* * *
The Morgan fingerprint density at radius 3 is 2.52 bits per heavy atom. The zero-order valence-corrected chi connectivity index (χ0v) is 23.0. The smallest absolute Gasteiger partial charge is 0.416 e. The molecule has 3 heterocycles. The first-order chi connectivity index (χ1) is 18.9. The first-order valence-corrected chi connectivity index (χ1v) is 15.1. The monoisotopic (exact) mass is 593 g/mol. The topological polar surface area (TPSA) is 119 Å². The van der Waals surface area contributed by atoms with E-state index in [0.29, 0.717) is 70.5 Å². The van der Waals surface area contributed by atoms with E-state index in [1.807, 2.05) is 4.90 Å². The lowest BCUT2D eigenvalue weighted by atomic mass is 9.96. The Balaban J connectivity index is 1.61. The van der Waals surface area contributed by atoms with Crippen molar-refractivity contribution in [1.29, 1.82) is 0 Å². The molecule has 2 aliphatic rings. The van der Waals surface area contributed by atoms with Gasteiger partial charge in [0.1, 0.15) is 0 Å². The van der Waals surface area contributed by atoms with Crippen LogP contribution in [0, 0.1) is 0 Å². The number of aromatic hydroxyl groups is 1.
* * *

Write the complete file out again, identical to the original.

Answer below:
The Morgan fingerprint density at radius 3 is 2.52 bits per heavy atom. The zero-order valence-corrected chi connectivity index (χ0v) is 23.0. The smallest absolute Gasteiger partial charge is 0.416 e. The molecule has 3 heterocycles. The first-order chi connectivity index (χ1) is 18.9. The first-order valence-corrected chi connectivity index (χ1v) is 15.1. The monoisotopic (exact) mass is 593 g/mol. The topological polar surface area (TPSA) is 119 Å². The van der Waals surface area contributed by atoms with E-state index in [0.29, 0.717) is 70.5 Å². The van der Waals surface area contributed by atoms with E-state index in [1.807, 2.05) is 4.90 Å². The lowest BCUT2D eigenvalue weighted by atomic mass is 9.96. The Balaban J connectivity index is 1.61. The van der Waals surface area contributed by atoms with Crippen molar-refractivity contribution in [1.29, 1.82) is 0 Å². The molecule has 2 aliphatic rings. The van der Waals surface area contributed by atoms with Gasteiger partial charge in [0.1, 0.15) is 0 Å². The van der Waals surface area contributed by atoms with Crippen LogP contribution in [0, 0.1) is 0 Å². The number of aromatic hydroxyl groups is 1.